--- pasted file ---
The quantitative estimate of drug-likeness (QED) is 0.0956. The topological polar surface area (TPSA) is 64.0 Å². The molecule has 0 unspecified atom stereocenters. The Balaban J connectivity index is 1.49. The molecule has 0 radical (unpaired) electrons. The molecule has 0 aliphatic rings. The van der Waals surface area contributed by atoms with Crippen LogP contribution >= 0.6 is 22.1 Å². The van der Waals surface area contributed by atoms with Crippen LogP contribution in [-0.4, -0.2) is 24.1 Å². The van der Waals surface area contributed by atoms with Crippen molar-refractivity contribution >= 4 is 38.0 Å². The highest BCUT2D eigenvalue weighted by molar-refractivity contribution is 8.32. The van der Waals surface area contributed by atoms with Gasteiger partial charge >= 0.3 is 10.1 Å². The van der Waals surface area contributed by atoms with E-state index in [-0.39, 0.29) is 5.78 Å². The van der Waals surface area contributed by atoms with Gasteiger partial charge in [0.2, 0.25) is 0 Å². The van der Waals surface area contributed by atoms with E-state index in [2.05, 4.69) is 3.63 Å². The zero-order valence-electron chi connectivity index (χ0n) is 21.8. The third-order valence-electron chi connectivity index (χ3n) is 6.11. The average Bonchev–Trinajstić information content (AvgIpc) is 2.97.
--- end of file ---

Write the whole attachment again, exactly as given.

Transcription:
The quantitative estimate of drug-likeness (QED) is 0.0956. The topological polar surface area (TPSA) is 64.0 Å². The molecule has 0 unspecified atom stereocenters. The Balaban J connectivity index is 1.49. The molecule has 0 radical (unpaired) electrons. The molecule has 0 aliphatic rings. The van der Waals surface area contributed by atoms with Crippen LogP contribution >= 0.6 is 22.1 Å². The van der Waals surface area contributed by atoms with Crippen LogP contribution in [-0.4, -0.2) is 24.1 Å². The van der Waals surface area contributed by atoms with Crippen molar-refractivity contribution >= 4 is 38.0 Å². The highest BCUT2D eigenvalue weighted by molar-refractivity contribution is 8.32. The van der Waals surface area contributed by atoms with Gasteiger partial charge >= 0.3 is 10.1 Å². The van der Waals surface area contributed by atoms with E-state index in [-0.39, 0.29) is 5.78 Å². The van der Waals surface area contributed by atoms with Gasteiger partial charge in [0.2, 0.25) is 0 Å². The van der Waals surface area contributed by atoms with E-state index in [2.05, 4.69) is 3.63 Å². The zero-order valence-electron chi connectivity index (χ0n) is 21.8. The third-order valence-electron chi connectivity index (χ3n) is 6.11. The average Bonchev–Trinajstić information content (AvgIpc) is 2.97.